I can’t speak English (YET)!
The benefits of learning English as a second language
We know that children learn languages easily, they pick it up naturally, right? It’s a lot harder for adults, isn’t it? For example, it can be a real challenge if you suddenly have to do your work in a different language. How about, ‘the older you get, the more adept you become at learning languages’? Wishful thinking or reality? In this blog we will take a closer look at the last assumption.
A fixed mindset versus a growth mindset
The inclusion of a single word, yet, at the end of a limiting belief determines how we frame our limitation. Without ‘yet’ the statement reinforces our current state of incompetence and concludes this to be our perpetual status. However, when we include ‘yet,’ we acknowledge our current skill deficit and (subconsciously) commit to applying the effort needed the alter this state of being. These two mind states are the subject of this month’s blog about having a fixed mindset versus a growth mindset. And how learning English with Flowently can put you (as a non-native speaker) in a position to reap the benefits of being in the growth mindset category.
The language challenge for experts
After spending years building your professional career to a point where you consider yourself competent, it can be daunting to suddenly be asked to acquire a new skill. The fear of possibly losing face or making mistakes can evoke a prevention-focused attitude that causes you to avoid the vulnerability associated with learning something new. These feelings are characteristic of a fixed mindset. The good news, however, is that these aversive feelings need not persist, especially when the new skill you need to acquire is a new language. What are the benefits of learning a new language? You get better at multitasking, your general language skills improve and a new world opens up for you.
Getting older, growing smarter
Although some of our mental faculties tend to diminish as we age, learning languages seems to be an exception to the rule. Studies have shown that as they age, people tend to grow their vocabulary and understanding of grammar in their native and foreign languages. So what does that mean for you? Well, for starters, it is an open invitation into the world of growth-minded individuals by using language to initiate your transition from a fixed to a growth mindset.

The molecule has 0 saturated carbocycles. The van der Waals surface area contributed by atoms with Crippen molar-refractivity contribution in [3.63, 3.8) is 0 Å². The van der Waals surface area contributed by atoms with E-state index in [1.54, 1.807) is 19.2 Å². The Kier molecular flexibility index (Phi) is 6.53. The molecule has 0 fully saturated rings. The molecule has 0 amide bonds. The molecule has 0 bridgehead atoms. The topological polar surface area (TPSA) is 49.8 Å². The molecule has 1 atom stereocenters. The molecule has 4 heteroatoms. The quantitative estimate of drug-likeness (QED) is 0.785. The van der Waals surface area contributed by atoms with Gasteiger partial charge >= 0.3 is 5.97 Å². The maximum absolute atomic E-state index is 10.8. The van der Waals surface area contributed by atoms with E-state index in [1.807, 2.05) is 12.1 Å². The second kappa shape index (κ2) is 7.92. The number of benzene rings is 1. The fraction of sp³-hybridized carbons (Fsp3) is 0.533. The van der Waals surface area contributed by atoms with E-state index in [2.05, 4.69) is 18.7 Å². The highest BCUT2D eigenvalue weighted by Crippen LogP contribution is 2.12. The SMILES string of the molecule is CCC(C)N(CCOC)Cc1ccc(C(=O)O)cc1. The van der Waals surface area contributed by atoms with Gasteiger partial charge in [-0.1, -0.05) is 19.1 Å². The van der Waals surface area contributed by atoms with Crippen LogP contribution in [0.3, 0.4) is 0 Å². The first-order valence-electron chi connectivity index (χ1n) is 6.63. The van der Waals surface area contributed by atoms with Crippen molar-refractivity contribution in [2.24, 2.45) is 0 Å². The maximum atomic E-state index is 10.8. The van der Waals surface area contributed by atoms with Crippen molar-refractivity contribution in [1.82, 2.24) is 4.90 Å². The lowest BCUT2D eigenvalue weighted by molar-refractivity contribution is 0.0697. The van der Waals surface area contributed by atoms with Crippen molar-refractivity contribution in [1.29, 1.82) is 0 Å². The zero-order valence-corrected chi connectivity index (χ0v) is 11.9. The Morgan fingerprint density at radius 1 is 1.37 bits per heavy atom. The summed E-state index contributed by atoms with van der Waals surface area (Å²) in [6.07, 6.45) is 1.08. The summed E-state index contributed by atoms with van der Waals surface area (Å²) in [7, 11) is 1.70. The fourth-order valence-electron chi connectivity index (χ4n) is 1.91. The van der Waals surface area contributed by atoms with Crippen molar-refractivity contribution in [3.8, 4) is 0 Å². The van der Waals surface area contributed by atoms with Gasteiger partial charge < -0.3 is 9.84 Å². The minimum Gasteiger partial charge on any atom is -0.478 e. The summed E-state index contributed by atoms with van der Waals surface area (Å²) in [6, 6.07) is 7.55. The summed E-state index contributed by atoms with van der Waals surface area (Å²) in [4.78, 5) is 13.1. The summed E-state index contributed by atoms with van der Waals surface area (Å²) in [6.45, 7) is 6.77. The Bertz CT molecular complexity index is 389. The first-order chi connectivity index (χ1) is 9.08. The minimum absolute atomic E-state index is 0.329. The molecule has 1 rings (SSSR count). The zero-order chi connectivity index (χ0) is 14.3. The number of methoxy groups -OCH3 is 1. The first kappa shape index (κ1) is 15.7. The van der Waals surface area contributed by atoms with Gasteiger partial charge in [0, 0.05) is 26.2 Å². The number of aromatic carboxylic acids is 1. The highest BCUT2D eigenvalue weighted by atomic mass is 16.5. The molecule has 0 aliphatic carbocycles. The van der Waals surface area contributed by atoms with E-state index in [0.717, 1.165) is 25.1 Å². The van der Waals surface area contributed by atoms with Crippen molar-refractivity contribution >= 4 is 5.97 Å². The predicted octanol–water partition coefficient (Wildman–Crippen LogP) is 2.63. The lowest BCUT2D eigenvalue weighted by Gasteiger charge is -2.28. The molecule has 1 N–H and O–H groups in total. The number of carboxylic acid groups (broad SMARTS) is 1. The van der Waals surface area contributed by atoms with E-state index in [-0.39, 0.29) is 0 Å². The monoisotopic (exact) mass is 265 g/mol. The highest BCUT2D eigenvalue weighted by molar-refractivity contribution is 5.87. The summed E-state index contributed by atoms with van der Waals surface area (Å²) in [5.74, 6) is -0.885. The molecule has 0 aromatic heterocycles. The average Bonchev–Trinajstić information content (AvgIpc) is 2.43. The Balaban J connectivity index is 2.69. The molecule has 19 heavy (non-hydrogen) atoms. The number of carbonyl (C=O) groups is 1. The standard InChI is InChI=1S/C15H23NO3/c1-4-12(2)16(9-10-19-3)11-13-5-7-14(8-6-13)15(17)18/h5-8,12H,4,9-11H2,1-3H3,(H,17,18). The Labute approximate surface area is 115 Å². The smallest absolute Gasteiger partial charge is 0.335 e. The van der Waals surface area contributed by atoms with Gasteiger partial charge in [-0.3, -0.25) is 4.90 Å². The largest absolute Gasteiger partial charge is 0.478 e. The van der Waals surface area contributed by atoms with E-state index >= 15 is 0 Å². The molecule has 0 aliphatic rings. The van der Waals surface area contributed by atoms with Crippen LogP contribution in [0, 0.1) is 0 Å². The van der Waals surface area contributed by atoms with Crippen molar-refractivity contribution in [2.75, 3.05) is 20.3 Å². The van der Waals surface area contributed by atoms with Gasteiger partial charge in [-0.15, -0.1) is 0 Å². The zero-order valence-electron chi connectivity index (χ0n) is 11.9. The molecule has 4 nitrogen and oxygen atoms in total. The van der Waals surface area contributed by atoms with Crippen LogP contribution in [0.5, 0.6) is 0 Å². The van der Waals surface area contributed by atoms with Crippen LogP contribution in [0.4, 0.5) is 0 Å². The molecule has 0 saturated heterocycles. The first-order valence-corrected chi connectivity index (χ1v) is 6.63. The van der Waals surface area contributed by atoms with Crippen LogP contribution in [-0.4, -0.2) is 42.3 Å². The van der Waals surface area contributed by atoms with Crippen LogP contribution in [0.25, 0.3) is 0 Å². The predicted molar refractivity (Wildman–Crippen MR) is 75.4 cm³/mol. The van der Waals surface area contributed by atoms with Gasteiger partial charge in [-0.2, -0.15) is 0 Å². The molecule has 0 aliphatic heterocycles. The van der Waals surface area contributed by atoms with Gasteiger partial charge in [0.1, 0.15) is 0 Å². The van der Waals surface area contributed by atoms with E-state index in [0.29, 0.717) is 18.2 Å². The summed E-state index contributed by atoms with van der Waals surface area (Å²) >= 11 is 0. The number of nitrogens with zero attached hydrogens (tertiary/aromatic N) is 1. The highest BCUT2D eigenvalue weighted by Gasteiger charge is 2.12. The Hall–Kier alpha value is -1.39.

If fear of learning a new language has placed you in the category of a fixed mindset our intention is not to make you feel dejected, because this would only perpetuate the characteristics of this limiting belief system. Instead, our intention is to highlight that it is possible to shift from a fixed to a growth mindset. In contrast to those with a fixed mindset, people with a growth mindset are learning-oriented. They are promotion-focused, seeing the profit and personal advancement that come as a direct result of applying effort to the attainment of a new skill. Learning (business) English is thus the perfect catalyst to begin this transition.
Language hack, learn English to improve your mother tongue
Learning a foreign language has been proven to strengthen native language vocabulary and proficiency. This effect is particularly strong when the foreign language is English, reinforcing the far-reaching positive effects of increasing your English proficiency. This, combined with the knowledge that the older you get, the more adept you become at learning languages, should give you the confidence to step out of the fixed language mindset.
However, if you remain hesitant to take up English as your second language, rest assured of Flowently’s dedicated and skilled English tutors’ commitment to helping you enjoy the innumerable benefits of a growth mindset as we guide you through the process.
Written by Mike Plaatjies
Sources: Word knowledge in the crowd: Measuring vocabulary size and word prevalence in a massive online experiment
Emmanuel Keuleers , Michaël Stevens, Paweł Mandera, and Marc Brysbaert
Department of Experimental Psychology, Ghent University, Gent, Belgium
(first published online 9 April 2015 in THE QUARTERLY JOURNAL OF EXPERIMENTAL PSYCHOLOGY)